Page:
Foreign Warrants

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Judicial Authorizations Coming from Outside of the Province

Section 487.03 governs the execution of warrants from outside of the province:

Execution in another province
487.03 (1) If a warrant is issued under section 487.01, 487.05 or 492.1 or subsection 492.2(1) in one province, a judge or justice, as the case may be, in another province may, on application, endorse the warrant if it may reasonably be expected that it is to be executed in the other province and that its execution would require entry into or on the property of any person, or would require that an order be made under section 487.02 with respect to any person, in that province.
(1.1) The endorsement may be made on the original of the warrant or on a copy of the warrant that is transmitted by any means of telecommunication and, once endorsed, the warrant has the same force in the other province as though it had originally been issued there.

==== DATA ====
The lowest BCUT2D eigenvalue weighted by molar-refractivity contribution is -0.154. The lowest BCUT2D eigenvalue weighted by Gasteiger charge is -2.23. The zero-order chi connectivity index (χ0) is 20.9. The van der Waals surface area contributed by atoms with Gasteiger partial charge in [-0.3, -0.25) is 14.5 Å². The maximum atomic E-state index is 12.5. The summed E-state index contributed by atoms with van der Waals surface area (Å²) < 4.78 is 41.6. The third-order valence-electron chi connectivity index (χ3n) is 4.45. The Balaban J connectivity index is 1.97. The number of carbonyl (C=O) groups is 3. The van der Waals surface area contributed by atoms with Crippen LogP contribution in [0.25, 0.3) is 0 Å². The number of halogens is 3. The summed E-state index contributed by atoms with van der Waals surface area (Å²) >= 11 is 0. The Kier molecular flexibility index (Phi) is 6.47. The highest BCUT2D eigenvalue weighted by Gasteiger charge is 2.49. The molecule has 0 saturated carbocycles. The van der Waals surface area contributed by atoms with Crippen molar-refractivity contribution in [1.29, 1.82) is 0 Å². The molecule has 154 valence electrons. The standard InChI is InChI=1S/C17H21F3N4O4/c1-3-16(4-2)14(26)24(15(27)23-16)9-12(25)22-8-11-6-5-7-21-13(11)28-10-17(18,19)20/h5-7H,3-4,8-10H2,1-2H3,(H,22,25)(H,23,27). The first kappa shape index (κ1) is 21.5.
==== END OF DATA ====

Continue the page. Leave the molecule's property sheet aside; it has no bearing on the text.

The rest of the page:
(2) [Repealed, 2007, c. 22, s. 7]
1993, c. 40, s. 15; 1995, c. 27, s. 1; 2000, c. 10, s. 13; 2007, c. 22, s. 7; 2008, c. 18, s. 12.


Judicial Authorizations Coming from Outside of Canada

Sections 10 to 16 of the The Mutual Legal Assistance in Criminal Matters Act, R.S.C. 1985, c. 30 (4th Supp.) govern the use of foreign search warrants applicable to matters within the jurisdiction of Canada.

The terms of the MLAT are permissive and is not the only mechanism for obtaining evidence from a different jurisdiction.[1]

  1. R v Dorsay, 2006 BCCA 117 (CanLII)

Judicial Authorizations for Foreign Evidence

There is no recognized authority for a provincial judge or superior court justice to order the production of electronic records held exclusively in another country.[1]

  1. Eg. Police File No. 2016-32834 (Re), 2016 BCPC 359 (CanLII)

See Also